"An Act relating to a mining production tax; relating to the mining license tax; relating to production royalties on minerals; relating to exploration incentive credits; and providing for an effective date. "
"The legislature shall provide for the utilization, development, and conservation of all natural resources belonging to the State, including land and waters, for the maximum benefit of its people."
- The Constitution of the State of Alaska
House Bill 418 recognizes our constitutional duty by providing a reasonable share of Alaska's non-renewable resources to benefit all Alaskans. The bill makes changes to the existing Mining License Tax, minerals and coal royalties, as well as the rentals for mining activity on state land.
Alaska's mining industry bears a light tax burden compared to Alaska's other high value resource industries. State revenue generally amounts to only about 7/10 of 1% of the mined resource value, while an additional 1% is paid to municipalities. State revenue from oil and gas amounts to about 20% of total production value, while an additional 2% is paid to municipalities. State revenue from fisheries amount to about 2.8% of the total production value, while an additional 2.5% is paid to municipalities, excluding property tax, vessel and license fees.
HB 418 makes changes to three of the main taxes paid by mining operations including the Mining License Tax, state royalties for minerals and coal, and the per acre rental fees for mining activity on state land.
The Mining License Tax is paid by all mining operations in the state and is levied on the net income from those activities. Tax rates are based on a graduated scale that increases with net income, topping out at 7%. Mining operations (excluding sand and gravel operations) are exempt from paying the mining license tax for the first three and a half years of production. HB 418 changes this exemption to a deferral that is payable over the following 10 years of production. Rates on the graduated scale are also raised by 2% with an additional bracket for income over $500,000 to be taxed at 11%.
The depletion allowance is also changed under the bill to allow only for cost depletion. This lets a mine deduct all development expenses over the life of the mine, but eliminates the deduction of a flat percent of gross income under the current law. Indirect expenses would be disallowed under the bill. This would primarily affect larger operators with multiple mines.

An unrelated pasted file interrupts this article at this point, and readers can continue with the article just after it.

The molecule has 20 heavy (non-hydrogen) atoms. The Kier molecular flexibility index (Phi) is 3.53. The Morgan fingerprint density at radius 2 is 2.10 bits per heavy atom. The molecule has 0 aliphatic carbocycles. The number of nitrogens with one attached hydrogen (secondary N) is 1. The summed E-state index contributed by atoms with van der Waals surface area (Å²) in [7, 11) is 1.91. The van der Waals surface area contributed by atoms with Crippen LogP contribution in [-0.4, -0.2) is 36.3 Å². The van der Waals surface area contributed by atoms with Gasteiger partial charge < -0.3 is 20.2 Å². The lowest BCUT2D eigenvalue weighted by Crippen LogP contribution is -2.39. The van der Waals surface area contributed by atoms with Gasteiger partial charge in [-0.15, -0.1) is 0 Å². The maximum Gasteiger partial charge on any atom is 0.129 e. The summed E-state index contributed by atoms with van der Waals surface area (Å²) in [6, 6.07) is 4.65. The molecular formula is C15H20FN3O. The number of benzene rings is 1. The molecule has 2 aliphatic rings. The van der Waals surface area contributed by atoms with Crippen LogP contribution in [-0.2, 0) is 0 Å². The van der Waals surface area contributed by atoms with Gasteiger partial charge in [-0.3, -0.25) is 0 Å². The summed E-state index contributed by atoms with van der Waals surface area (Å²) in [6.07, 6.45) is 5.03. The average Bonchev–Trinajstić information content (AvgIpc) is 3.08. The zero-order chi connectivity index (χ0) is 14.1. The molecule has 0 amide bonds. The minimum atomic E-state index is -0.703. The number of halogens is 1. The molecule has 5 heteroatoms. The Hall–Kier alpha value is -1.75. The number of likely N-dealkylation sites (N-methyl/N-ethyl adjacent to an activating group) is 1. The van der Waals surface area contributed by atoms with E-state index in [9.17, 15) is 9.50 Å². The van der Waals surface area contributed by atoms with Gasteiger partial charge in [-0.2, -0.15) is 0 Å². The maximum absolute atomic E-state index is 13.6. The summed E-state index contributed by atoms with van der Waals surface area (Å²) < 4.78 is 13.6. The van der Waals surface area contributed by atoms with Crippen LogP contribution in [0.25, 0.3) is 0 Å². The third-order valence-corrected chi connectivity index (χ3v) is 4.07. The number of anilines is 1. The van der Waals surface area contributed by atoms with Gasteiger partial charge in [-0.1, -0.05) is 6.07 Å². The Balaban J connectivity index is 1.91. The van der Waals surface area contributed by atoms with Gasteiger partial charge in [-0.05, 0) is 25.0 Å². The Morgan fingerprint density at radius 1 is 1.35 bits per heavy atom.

HB 418 changes the calculation of the royalty for mineral mining on state land to a 3% Net Smelter Return (NSR) tax from our current 3% of net income. The royalty represents a share of mineral wealth that is paid the owner of the mineral rights. Most rights holders in Alaska negotiate for a NSR royalty between 2% - 5%.
The bill also updates the royalty for coal by setting the 5% of adjusted gross income currently in regulation as the minimum that can be negotiated with the Administration. This is the first change to the statute governing coal royalties since statehood.
Land claim rental rates are also adjusted under HB 418, for the first time since statehood. These annual fees are paid by all operators on a per-acre basis for mining on state land. The minimum rates are updated in statute to reflect the $3/acre for coal and $3.30/acre for minerals currently in regulation. Rates are also tied to the Anchorage Consumer Price Index, to allow for rental rates to increase with inflation.
HB 418 allows the state a reasonable share of the wealth for its mined resources, through many long-overdue changes to the mining tax structure. It is important that we establish a stable tax structure that is fair to the private sector and provides the people of Alaska with a reasonable benefit from their resources.
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"It is certainly time to revise our mining tax structure to address the changing complexion of the mining industry in Alaska."